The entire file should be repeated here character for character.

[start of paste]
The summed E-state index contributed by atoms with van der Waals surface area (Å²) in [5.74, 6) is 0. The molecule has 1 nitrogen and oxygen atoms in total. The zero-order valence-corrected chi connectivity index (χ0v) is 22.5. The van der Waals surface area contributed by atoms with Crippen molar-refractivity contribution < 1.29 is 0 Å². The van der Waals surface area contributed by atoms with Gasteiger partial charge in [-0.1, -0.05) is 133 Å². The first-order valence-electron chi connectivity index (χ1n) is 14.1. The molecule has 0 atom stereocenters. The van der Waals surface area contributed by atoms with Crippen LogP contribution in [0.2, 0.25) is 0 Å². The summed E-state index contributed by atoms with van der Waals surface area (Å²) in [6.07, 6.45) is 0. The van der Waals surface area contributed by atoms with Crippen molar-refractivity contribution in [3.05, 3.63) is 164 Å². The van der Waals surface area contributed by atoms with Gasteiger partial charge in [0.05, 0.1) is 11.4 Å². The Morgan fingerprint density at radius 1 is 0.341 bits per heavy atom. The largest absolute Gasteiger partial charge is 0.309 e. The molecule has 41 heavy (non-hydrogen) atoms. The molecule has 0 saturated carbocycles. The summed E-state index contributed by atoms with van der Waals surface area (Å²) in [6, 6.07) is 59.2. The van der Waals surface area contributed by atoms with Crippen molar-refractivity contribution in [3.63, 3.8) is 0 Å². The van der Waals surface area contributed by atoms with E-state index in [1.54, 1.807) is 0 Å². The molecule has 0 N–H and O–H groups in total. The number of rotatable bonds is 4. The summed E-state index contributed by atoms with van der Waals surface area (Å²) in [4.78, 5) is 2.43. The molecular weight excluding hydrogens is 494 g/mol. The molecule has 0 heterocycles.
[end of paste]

The summed E-state index contributed by atoms with van der Waals surface area (Å²) in [5.74, 6) is 0. The molecule has 1 nitrogen and oxygen atoms in total. The zero-order valence-corrected chi connectivity index (χ0v) is 22.5. The van der Waals surface area contributed by atoms with Crippen molar-refractivity contribution < 1.29 is 0 Å². The van der Waals surface area contributed by atoms with Gasteiger partial charge in [-0.1, -0.05) is 133 Å². The first-order valence-electron chi connectivity index (χ1n) is 14.1. The molecule has 0 atom stereocenters. The van der Waals surface area contributed by atoms with Crippen LogP contribution in [0.2, 0.25) is 0 Å². The summed E-state index contributed by atoms with van der Waals surface area (Å²) in [6.07, 6.45) is 0. The van der Waals surface area contributed by atoms with Crippen molar-refractivity contribution in [3.05, 3.63) is 164 Å². The van der Waals surface area contributed by atoms with Gasteiger partial charge in [0.05, 0.1) is 11.4 Å². The Morgan fingerprint density at radius 1 is 0.341 bits per heavy atom. The largest absolute Gasteiger partial charge is 0.309 e. The molecule has 41 heavy (non-hydrogen) atoms. The molecule has 0 saturated carbocycles. The summed E-state index contributed by atoms with van der Waals surface area (Å²) in [6, 6.07) is 59.2. The van der Waals surface area contributed by atoms with Crippen molar-refractivity contribution in [3.63, 3.8) is 0 Å². The van der Waals surface area contributed by atoms with E-state index in [1.54, 1.807) is 0 Å². The molecule has 0 N–H and O–H groups in total. The number of rotatable bonds is 4. The summed E-state index contributed by atoms with van der Waals surface area (Å²) in [4.78, 5) is 2.43. The molecular weight excluding hydrogens is 494 g/mol. The molecule has 0 heterocycles.